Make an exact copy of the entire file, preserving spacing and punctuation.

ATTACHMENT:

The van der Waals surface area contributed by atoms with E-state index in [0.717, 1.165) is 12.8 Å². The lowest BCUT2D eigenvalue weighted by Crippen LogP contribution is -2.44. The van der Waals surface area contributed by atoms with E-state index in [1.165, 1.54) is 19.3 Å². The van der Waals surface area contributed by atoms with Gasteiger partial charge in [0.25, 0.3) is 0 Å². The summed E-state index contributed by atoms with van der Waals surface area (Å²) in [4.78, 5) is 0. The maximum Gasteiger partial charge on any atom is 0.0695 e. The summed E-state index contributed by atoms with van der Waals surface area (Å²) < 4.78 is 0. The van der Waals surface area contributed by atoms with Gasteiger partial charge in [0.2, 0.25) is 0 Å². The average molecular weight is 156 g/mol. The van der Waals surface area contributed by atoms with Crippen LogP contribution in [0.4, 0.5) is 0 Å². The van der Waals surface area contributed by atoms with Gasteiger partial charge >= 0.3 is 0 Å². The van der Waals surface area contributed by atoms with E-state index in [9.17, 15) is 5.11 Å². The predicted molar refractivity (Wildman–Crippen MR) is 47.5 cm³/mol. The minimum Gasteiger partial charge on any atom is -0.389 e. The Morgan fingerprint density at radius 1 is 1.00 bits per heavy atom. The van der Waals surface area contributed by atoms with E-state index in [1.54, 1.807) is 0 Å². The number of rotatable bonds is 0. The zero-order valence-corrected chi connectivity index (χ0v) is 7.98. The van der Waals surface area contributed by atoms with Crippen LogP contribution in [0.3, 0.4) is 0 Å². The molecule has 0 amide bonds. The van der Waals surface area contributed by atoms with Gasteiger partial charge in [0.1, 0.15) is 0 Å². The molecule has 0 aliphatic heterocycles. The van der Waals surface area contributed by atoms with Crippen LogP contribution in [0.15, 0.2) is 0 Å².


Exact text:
The van der Waals surface area contributed by atoms with E-state index in [0.717, 1.165) is 12.8 Å². The lowest BCUT2D eigenvalue weighted by Crippen LogP contribution is -2.44. The van der Waals surface area contributed by atoms with E-state index in [1.165, 1.54) is 19.3 Å². The van der Waals surface area contributed by atoms with Gasteiger partial charge in [0.25, 0.3) is 0 Å². The summed E-state index contributed by atoms with van der Waals surface area (Å²) in [4.78, 5) is 0. The maximum Gasteiger partial charge on any atom is 0.0695 e. The summed E-state index contributed by atoms with van der Waals surface area (Å²) < 4.78 is 0. The van der Waals surface area contributed by atoms with Gasteiger partial charge in [0.2, 0.25) is 0 Å². The average molecular weight is 156 g/mol. The van der Waals surface area contributed by atoms with Crippen LogP contribution in [0.4, 0.5) is 0 Å². The van der Waals surface area contributed by atoms with Gasteiger partial charge >= 0.3 is 0 Å². The van der Waals surface area contributed by atoms with E-state index in [9.17, 15) is 5.11 Å². The predicted molar refractivity (Wildman–Crippen MR) is 47.5 cm³/mol. The minimum Gasteiger partial charge on any atom is -0.389 e. The Morgan fingerprint density at radius 1 is 1.00 bits per heavy atom. The van der Waals surface area contributed by atoms with E-state index in [1.54, 1.807) is 0 Å². The number of rotatable bonds is 0. The zero-order valence-corrected chi connectivity index (χ0v) is 7.98. The van der Waals surface area contributed by atoms with Crippen LogP contribution in [0.3, 0.4) is 0 Å². The molecule has 0 amide bonds. The van der Waals surface area contributed by atoms with Gasteiger partial charge in [0.1, 0.15) is 0 Å². The molecule has 0 aliphatic heterocycles. The van der Waals surface area contributed by atoms with Crippen LogP contribution in [0.15, 0.2) is 0 Å².